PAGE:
A study into Victoria’s population growth has found the state is set to boom over the next 20 years.


The study, Victoria in Future 2012, attempts to calculate the state’s population and household projects for the years between 2011 and 2031 for Victoria and its regions.


The highlights are below:


  • At 30 June 2011, the population of Victoria was 5.6 million.
  • Melbourne is home to nearly three-quarters of the state’s population (4.1 million), while almost 1.5 million people live in regional Victoria.
  • Over the 40 years to 2051, Victoria’s population is projected to increase by 3.2 million to 8.7 million. Over the same period, Melbourne’s population is expected to grow to 6.5 million, while regional Victoria is projected to grow to 2.3 million.
  • On current trends, overseas migration is expected to be the largest driver of population change in Victoria over the projection period, although the impact of natural increase should not be discounted.
  • VIF 2012 projects that Melbourne will receive the majority of Victoria’s overseas migrants and also experience high levels of natural increase (the excess of births over deaths). Regional Victoria is expected to gain residents from Melbourne over the projection period. This migration from Melbourne will be the main contributor to the change in regional Victoria’s population.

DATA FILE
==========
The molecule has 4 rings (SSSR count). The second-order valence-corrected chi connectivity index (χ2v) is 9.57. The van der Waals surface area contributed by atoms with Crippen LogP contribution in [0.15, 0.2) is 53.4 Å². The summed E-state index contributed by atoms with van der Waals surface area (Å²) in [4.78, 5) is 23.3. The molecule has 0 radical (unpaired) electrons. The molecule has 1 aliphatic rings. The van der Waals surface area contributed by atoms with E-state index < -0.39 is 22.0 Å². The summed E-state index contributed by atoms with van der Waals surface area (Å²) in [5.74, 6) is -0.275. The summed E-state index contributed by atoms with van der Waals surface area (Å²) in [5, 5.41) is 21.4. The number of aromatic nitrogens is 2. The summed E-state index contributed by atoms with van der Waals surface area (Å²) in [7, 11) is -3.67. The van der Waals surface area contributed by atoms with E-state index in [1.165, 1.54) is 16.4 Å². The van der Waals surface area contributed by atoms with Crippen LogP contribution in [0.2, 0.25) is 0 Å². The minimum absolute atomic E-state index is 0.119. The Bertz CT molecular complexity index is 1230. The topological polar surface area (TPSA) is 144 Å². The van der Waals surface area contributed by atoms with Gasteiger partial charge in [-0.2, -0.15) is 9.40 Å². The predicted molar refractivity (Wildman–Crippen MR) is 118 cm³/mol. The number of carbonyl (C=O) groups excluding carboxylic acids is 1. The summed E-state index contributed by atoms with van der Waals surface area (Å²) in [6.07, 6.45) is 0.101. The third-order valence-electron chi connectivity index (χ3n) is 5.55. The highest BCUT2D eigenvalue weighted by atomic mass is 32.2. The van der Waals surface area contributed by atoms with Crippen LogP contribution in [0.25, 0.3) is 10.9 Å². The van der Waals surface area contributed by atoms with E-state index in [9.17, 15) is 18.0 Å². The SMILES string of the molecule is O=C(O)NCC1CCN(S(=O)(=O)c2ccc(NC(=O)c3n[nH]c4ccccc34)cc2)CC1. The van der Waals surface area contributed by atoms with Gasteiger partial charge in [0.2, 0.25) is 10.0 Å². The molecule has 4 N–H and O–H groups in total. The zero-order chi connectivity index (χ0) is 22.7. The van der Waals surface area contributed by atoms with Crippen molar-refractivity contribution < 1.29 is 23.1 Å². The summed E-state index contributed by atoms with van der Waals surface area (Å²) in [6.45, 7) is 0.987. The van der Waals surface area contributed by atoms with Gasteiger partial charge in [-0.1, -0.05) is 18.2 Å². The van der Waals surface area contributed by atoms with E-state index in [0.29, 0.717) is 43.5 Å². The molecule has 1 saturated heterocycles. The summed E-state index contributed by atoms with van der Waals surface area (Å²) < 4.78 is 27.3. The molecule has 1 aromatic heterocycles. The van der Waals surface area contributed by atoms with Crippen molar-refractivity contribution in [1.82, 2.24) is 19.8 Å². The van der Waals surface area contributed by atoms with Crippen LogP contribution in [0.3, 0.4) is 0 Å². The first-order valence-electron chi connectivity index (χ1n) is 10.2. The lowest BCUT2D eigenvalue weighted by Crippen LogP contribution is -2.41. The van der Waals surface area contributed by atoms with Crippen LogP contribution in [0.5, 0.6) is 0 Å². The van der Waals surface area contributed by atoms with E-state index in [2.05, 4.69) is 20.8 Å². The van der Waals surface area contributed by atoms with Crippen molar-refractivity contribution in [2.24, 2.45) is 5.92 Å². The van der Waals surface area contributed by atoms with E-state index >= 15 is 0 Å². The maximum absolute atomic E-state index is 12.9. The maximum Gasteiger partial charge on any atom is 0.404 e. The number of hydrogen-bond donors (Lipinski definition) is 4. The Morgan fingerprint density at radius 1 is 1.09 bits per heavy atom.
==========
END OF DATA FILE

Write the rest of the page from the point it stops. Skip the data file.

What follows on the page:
• As its population ages and the number of deaths increases, regional Victoria is projected to experience natural decreases in the later years of the projection period. (There are a number of municipalities where deaths already outnumber births each year.)
  • Victoria’s population age profile is projected to be older in 2051 than in 2011. The median age of the population is expected to increase from 37 years in 2011 to 41.0 years in 2051. The proportion of the population aged 65 years and older is projected to increase from 13.9% to 22.1%. The greatest proportional change for any age group is projected to be in the oldest age group: the number of Victorians aged 85 years and older is expected to almost quadruple to over 400,000 by 2051.
  • The rate of change of the number of households in Victoria is projected to exceed the rate of change in the population as the average household size gradually decreases over the projection period. As the population ages, there is projected to be a lower proportion of families with children and a higher proportion of lone person and couple-only households


The full report can be found here.